Release Date: 11/07/15
Five years ago, Robert T was working as an air traffic controller in New Brunswick. Following what he described in an interview with Thump as being “the most stressful job in the world”, he took stress leave, unexpectedly finding solace and occupation in the old synths and hardware he had grown up with. This kind of spontaneous creativity, seemingly out of thin air, was once described by Sasu Ripatti when musing on the recording process for 2014’s masterful Visa; “a valve broke open…”, he wrote, “and I collected what came out the pipes.” Indeed, T’s latest EP, Seraph, seems to also contain some of this mysterious creative energy; recorded in one live take inside a church.
The spiritual setting of the record should not be dismissed. The church itself possesses rich, natural reverbs, which T uses to brilliant effect. It also gives us an insight into the conceptual and sonic framework for the record; T has named the record after an enigmatic angelic body and he later described the process of recording the record as “literally shaking the stained glass”. This should really come as no surprise, as sub-frequencies pulse incessantly through the release, and T’s hardware generated soundscapes seems to fill every iota of space, mounting to almost unbearable levels of pressure.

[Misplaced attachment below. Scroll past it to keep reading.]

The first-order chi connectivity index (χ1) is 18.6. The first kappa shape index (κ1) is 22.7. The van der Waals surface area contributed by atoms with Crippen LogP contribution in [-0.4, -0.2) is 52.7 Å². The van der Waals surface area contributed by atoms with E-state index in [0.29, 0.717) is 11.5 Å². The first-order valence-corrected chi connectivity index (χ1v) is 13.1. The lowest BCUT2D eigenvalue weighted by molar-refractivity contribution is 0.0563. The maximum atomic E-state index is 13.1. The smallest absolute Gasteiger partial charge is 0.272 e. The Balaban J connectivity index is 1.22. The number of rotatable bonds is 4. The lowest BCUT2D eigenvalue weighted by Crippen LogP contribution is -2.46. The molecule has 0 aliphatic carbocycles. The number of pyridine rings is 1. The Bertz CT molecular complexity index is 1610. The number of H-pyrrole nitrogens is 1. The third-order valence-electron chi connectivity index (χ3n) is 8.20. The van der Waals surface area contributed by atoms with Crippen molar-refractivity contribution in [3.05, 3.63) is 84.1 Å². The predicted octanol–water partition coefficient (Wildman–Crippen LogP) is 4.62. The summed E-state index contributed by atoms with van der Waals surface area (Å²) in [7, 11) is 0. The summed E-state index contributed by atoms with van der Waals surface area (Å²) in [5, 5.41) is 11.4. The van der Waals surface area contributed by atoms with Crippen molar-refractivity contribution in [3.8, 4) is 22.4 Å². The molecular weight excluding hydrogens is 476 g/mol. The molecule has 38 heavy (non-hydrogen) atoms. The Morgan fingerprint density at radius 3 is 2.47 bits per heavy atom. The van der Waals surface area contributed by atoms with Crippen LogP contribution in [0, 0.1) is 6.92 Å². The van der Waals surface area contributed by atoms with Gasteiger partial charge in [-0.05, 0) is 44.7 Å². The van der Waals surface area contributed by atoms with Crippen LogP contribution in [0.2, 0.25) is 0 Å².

A clear highlight is the EP’s closer, ‘Seraph IV’, which marries the metallic sheen of Helm with the puzzling ambient abstractions of Oubys and others on the Testoon roster. As the static echo loops of the final few seconds steadily recede, there is a sense of incompleteness left at the conclusion of the record. This is not a new musical manifesto for T, but rather the reawakening of a sound long left dormant.